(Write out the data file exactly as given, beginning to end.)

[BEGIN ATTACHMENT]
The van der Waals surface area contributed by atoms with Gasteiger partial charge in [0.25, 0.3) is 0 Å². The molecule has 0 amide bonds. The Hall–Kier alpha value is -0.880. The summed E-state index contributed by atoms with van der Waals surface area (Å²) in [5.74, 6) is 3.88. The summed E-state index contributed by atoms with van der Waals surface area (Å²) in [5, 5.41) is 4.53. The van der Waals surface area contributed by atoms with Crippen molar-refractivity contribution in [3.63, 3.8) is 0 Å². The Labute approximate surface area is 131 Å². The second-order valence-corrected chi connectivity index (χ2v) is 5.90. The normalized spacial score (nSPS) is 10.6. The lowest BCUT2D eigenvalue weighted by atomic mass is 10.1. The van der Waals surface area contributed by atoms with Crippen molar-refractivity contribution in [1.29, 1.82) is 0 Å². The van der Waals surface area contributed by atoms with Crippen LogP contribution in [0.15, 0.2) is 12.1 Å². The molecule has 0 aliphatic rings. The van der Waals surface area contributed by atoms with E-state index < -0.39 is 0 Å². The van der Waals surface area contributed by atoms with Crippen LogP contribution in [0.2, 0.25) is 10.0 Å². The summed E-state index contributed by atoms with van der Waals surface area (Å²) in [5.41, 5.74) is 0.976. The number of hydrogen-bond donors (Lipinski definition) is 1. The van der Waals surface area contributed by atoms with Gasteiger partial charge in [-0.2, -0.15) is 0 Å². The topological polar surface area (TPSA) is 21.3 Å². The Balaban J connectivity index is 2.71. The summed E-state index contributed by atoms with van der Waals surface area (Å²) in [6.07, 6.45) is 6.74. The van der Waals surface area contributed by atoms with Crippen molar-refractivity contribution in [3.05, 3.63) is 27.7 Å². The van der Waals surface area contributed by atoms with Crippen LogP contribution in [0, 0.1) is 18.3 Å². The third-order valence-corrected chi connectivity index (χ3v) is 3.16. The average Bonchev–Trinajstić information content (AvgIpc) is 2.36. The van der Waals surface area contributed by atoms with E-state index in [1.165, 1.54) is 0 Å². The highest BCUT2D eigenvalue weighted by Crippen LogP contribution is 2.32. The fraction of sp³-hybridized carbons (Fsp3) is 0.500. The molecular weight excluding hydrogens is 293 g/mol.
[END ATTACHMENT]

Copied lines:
The van der Waals surface area contributed by atoms with Gasteiger partial charge in [0.25, 0.3) is 0 Å². The molecule has 0 amide bonds. The Hall–Kier alpha value is -0.880. The summed E-state index contributed by atoms with van der Waals surface area (Å²) in [5.74, 6) is 3.88. The summed E-state index contributed by atoms with van der Waals surface area (Å²) in [5, 5.41) is 4.53. The van der Waals surface area contributed by atoms with Crippen molar-refractivity contribution in [3.63, 3.8) is 0 Å². The Labute approximate surface area is 131 Å². The second-order valence-corrected chi connectivity index (χ2v) is 5.90. The normalized spacial score (nSPS) is 10.6. The lowest BCUT2D eigenvalue weighted by atomic mass is 10.1. The van der Waals surface area contributed by atoms with Crippen molar-refractivity contribution in [1.29, 1.82) is 0 Å². The van der Waals surface area contributed by atoms with Crippen LogP contribution in [0.15, 0.2) is 12.1 Å². The molecule has 0 aliphatic rings. The van der Waals surface area contributed by atoms with E-state index < -0.39 is 0 Å². The van der Waals surface area contributed by atoms with Crippen LogP contribution in [0.2, 0.25) is 10.0 Å². The summed E-state index contributed by atoms with van der Waals surface area (Å²) in [5.41, 5.74) is 0.976. The number of hydrogen-bond donors (Lipinski definition) is 1. The van der Waals surface area contributed by atoms with Gasteiger partial charge in [-0.2, -0.15) is 0 Å². The topological polar surface area (TPSA) is 21.3 Å². The Balaban J connectivity index is 2.71. The summed E-state index contributed by atoms with van der Waals surface area (Å²) in [6.07, 6.45) is 6.74. The van der Waals surface area contributed by atoms with Crippen molar-refractivity contribution in [3.05, 3.63) is 27.7 Å². The van der Waals surface area contributed by atoms with Crippen LogP contribution in [0, 0.1) is 18.3 Å². The third-order valence-corrected chi connectivity index (χ3v) is 3.16. The average Bonchev–Trinajstić information content (AvgIpc) is 2.36. The van der Waals surface area contributed by atoms with E-state index in [1.165, 1.54) is 0 Å². The highest BCUT2D eigenvalue weighted by Crippen LogP contribution is 2.32. The fraction of sp³-hybridized carbons (Fsp3) is 0.500. The molecular weight excluding hydrogens is 293 g/mol.